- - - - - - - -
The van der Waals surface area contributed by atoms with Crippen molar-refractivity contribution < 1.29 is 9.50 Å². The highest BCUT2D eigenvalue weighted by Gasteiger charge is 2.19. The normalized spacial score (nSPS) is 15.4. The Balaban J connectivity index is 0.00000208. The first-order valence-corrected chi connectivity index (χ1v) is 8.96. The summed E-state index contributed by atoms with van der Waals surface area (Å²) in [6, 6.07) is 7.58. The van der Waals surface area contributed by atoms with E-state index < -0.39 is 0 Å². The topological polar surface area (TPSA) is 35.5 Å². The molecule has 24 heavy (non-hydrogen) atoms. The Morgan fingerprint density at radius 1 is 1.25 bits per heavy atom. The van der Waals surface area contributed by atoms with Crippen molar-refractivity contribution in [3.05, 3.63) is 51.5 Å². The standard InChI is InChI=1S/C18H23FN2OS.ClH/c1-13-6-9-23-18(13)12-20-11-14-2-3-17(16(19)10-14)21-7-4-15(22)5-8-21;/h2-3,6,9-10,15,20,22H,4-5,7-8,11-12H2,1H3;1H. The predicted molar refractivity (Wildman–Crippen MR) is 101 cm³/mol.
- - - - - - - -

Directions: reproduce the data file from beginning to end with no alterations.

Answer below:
The van der Waals surface area contributed by atoms with Crippen molar-refractivity contribution < 1.29 is 9.50 Å². The highest BCUT2D eigenvalue weighted by Gasteiger charge is 2.19. The normalized spacial score (nSPS) is 15.4. The Balaban J connectivity index is 0.00000208. The first-order valence-corrected chi connectivity index (χ1v) is 8.96. The summed E-state index contributed by atoms with van der Waals surface area (Å²) in [6, 6.07) is 7.58. The van der Waals surface area contributed by atoms with E-state index < -0.39 is 0 Å². The topological polar surface area (TPSA) is 35.5 Å². The molecule has 24 heavy (non-hydrogen) atoms. The Morgan fingerprint density at radius 1 is 1.25 bits per heavy atom. The van der Waals surface area contributed by atoms with Crippen molar-refractivity contribution in [3.05, 3.63) is 51.5 Å². The standard InChI is InChI=1S/C18H23FN2OS.ClH/c1-13-6-9-23-18(13)12-20-11-14-2-3-17(16(19)10-14)21-7-4-15(22)5-8-21;/h2-3,6,9-10,15,20,22H,4-5,7-8,11-12H2,1H3;1H. The predicted molar refractivity (Wildman–Crippen MR) is 101 cm³/mol.